Russia's plan calls for a six-person Clipper spacecraft to be hauled to the ISS via the Parom tug.
Credit: RSC Energia.
PARIS -- European Space Agency (ESA) governments agreed June 22 to participate in a two-year program with Russia, and probably Japan as well, to explore crew-transport vehicle designs for missions to the international space station, the Moon and elsewhere.
The Russian-proposed program, formerly called Clipper, has evolved into a more modest effort to start with an evolved and enlarged Soyuz capsule as a design focus. Only later would the program, now called Advanced Crew Transportation System (ACTS), move to a possibly winged spacecraft along the lines of what the Russians have proposed for Clipper.
Daniel Sacotte, ESA director of human spaceflight, microgravity and exploration, said in a June 22 interview that ESA governments led by France and Germany had agreed to invest around 15 million euros ($19 million) on a two-year, collaborative effort with Russia to settle outstanding ACTS issues.
These issues include a division of labor between the Russian and European companies on development of the major ACTS systems -- docking, leading-edge materials, avionics and other technologies. ESA has insisted that it be given development authority over a mission-critical system and not be limited to a subcontractor's role. Sacotte said the Japanese space agency, JAXA, has indicated that, if Europe joins Russia in the program, Japan will do likewise.
By 2008, Sacotte said, the partners should be in a position to determine whether a full-scale development effort is warranted.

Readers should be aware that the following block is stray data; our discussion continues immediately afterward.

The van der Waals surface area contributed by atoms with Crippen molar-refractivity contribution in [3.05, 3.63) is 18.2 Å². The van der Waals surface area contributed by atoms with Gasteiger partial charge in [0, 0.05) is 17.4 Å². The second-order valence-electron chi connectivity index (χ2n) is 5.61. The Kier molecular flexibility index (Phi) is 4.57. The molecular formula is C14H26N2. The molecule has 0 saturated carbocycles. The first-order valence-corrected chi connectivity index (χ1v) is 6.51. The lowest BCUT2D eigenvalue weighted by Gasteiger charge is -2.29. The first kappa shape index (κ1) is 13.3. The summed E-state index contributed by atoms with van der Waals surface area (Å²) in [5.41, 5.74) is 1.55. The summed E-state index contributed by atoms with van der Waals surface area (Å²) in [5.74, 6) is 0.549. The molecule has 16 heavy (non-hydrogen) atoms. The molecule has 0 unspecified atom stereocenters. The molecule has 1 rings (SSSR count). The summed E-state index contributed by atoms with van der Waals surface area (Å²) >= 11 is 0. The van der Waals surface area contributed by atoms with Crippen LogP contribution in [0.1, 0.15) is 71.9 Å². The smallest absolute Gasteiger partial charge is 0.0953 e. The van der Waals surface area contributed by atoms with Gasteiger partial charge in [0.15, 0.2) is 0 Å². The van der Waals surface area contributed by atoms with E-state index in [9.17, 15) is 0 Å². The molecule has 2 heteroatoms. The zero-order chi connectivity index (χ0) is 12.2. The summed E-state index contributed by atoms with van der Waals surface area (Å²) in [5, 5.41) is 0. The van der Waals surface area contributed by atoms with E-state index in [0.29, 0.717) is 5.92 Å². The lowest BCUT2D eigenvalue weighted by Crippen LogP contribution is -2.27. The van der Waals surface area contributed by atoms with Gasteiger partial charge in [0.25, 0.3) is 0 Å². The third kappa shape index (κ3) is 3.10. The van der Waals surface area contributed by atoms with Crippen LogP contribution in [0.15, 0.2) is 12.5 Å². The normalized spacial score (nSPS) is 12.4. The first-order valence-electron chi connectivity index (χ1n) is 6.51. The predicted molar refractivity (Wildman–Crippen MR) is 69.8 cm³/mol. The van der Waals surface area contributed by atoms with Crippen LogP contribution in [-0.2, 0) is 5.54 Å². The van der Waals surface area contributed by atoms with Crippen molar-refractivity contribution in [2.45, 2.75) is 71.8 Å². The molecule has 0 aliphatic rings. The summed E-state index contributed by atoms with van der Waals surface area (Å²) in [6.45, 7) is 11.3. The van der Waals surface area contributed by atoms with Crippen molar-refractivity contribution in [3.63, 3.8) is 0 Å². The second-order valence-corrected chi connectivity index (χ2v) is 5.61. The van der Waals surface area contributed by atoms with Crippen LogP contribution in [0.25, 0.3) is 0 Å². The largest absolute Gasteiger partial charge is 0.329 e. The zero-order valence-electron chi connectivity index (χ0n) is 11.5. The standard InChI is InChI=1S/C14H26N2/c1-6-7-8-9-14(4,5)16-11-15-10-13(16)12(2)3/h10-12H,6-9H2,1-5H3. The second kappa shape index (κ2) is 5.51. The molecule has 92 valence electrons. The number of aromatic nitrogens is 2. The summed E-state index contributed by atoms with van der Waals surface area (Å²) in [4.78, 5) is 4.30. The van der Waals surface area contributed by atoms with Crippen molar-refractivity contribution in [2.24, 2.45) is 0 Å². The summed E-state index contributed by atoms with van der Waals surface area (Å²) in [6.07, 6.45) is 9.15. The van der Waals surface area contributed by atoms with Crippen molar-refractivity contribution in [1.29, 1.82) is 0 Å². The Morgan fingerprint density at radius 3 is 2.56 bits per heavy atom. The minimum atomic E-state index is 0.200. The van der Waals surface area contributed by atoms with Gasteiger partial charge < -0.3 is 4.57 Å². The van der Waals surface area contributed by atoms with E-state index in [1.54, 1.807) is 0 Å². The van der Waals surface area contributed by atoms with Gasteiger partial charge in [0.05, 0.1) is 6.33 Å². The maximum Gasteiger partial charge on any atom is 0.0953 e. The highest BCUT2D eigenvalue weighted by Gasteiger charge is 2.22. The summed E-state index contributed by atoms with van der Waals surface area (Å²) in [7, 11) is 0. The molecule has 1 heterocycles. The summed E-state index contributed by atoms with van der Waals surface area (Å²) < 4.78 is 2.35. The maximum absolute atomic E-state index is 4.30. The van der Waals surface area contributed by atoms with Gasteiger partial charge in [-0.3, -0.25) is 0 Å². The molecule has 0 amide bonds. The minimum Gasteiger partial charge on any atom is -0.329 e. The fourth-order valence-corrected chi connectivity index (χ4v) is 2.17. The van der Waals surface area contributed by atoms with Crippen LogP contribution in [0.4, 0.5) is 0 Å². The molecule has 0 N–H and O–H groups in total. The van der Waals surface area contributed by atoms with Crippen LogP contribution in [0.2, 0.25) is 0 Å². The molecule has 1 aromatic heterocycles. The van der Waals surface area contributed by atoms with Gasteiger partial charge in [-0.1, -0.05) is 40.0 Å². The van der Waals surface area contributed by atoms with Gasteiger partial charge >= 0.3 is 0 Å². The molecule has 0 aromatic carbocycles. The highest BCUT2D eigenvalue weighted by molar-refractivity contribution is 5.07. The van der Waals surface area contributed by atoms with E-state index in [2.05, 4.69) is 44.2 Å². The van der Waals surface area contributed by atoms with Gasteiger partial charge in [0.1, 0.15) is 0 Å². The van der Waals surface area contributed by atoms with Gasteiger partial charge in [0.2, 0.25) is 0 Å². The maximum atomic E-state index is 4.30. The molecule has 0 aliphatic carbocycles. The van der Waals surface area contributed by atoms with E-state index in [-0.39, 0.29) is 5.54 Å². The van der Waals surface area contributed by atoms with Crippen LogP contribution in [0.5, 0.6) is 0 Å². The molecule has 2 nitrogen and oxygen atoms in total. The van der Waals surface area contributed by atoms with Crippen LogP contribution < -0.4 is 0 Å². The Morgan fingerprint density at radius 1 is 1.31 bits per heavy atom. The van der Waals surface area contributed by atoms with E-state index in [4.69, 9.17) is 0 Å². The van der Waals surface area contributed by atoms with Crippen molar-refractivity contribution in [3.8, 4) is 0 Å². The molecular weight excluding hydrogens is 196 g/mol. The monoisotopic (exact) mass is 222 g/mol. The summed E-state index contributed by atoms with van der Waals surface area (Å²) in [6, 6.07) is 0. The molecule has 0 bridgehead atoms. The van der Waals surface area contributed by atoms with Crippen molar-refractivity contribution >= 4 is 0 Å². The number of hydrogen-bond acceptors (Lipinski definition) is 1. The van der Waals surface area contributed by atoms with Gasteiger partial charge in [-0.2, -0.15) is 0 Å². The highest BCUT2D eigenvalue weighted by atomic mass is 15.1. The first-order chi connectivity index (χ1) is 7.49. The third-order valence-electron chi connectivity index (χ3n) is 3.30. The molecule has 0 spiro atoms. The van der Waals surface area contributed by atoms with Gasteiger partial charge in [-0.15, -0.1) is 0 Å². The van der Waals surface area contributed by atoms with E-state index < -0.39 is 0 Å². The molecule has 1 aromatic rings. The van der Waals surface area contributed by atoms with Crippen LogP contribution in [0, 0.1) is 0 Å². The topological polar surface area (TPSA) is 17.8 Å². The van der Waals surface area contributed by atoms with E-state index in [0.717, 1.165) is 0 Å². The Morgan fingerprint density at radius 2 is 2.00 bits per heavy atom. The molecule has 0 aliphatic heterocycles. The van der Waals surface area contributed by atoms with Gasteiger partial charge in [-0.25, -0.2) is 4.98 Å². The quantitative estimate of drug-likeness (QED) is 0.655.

More immediately, Sacotte said, the Russian space agency, Roskosmos, this summer will select a Russian prime contractor for the ACTS studies. Europe then will assemble a consortium of its own to work with the Russian company.
ESA's principal member states, including France, Germany, Italy and Belgium, have all indicated that they want to participate in the development of a manned vehicle that would be capable of performing a range of missions in the post-shuttle era. The U.S. space shuttle is scheduled to be retired in 2010.
European government officials have said they will not embark on a solo development effort. They have approached NASA about joining the U.S. Crew Exploration Vehicle program but have been rebuffed by the current U.S. government policy of making the vehicle off limits to non-U.S. participants.
Russia has taken the opposite approach, and has solicited ESA involvement in designing a vehicle that would carry six astronauts and be capable of rendezvous and docking in orbit, and ultimately of carrying out manned lunar missions and perhaps Mars exploration as well.
Roskosmos had asked ESA last December, during a meeting of ESA government ministers, to take part in Clipper development. ESA governments declined to commit themselves then, saying Clipper's design and mission goals were ill-defined. They said they would review the program in June.
Russia's Soyuz rocket is being modified for launch from Europe's equatorial Guiana Space Center in French Guiana, with a first launch scheduled for late 2008. That vehicle is designed to carry only satellites, not astronauts. But Russian and European officials say an ACTS agreement would include both the French Guiana site and Russia's Baikonur Cosmodrome in Kazakhstan as launch bases for future manned ACTS missions.
Sergio Vetrella, president of the Italian Space Agency, said June 21 that Italy likely will be contributing to the two-year study effort at ESA in the hope that, by 2008, ACTS' mission and design are more clearly designed.
Sigmar Wittig, executive chairman of the German aerospace center, DLR, said June 21 that Germany also would take part in the two-year ESA-led work, but that ACTS and Clipper are not ready to go beyond the study phase.
"I start with data points," Wittig said. "One data point is the shuttle's announced retirement in 2010. Another is the need for a six-passenger vehicle to serve the space station. A third is Russia's plans to upgrade or replace the current Soyuz capsule. These are starting points. Obviously more are needed."
Sacotte said the two-year study would include negotiations with Russia on how to treat technology transfer between Europe and Russia. He said discussions so far with Roskosmos have led him to believe that these concerns will not be major obstacles.
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